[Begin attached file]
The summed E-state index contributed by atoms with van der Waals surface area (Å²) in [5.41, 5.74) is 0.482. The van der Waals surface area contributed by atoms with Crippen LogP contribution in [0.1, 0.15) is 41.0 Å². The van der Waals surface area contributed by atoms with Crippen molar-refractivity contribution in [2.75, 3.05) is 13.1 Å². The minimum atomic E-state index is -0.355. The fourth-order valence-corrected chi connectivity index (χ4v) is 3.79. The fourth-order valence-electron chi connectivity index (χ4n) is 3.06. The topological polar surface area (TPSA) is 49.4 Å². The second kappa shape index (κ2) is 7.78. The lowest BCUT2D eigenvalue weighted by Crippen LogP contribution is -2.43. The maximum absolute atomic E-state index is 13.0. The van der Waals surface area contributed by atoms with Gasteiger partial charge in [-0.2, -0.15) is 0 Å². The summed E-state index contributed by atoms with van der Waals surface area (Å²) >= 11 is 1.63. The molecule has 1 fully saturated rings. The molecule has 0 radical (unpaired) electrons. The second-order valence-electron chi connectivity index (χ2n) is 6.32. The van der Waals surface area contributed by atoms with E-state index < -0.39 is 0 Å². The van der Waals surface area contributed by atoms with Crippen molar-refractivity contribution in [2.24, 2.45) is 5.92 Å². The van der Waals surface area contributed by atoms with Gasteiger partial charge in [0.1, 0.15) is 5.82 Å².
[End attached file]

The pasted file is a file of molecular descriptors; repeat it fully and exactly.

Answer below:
The summed E-state index contributed by atoms with van der Waals surface area (Å²) in [5.41, 5.74) is 0.482. The van der Waals surface area contributed by atoms with Crippen LogP contribution in [0.1, 0.15) is 41.0 Å². The van der Waals surface area contributed by atoms with Crippen molar-refractivity contribution in [2.75, 3.05) is 13.1 Å². The minimum atomic E-state index is -0.355. The fourth-order valence-corrected chi connectivity index (χ4v) is 3.79. The fourth-order valence-electron chi connectivity index (χ4n) is 3.06. The topological polar surface area (TPSA) is 49.4 Å². The second kappa shape index (κ2) is 7.78. The lowest BCUT2D eigenvalue weighted by Crippen LogP contribution is -2.43. The maximum absolute atomic E-state index is 13.0. The van der Waals surface area contributed by atoms with Gasteiger partial charge in [-0.2, -0.15) is 0 Å². The summed E-state index contributed by atoms with van der Waals surface area (Å²) >= 11 is 1.63. The molecule has 1 fully saturated rings. The molecule has 0 radical (unpaired) electrons. The second-order valence-electron chi connectivity index (χ2n) is 6.32. The van der Waals surface area contributed by atoms with E-state index < -0.39 is 0 Å². The van der Waals surface area contributed by atoms with Crippen molar-refractivity contribution in [2.24, 2.45) is 5.92 Å². The van der Waals surface area contributed by atoms with Gasteiger partial charge in [0.1, 0.15) is 5.82 Å².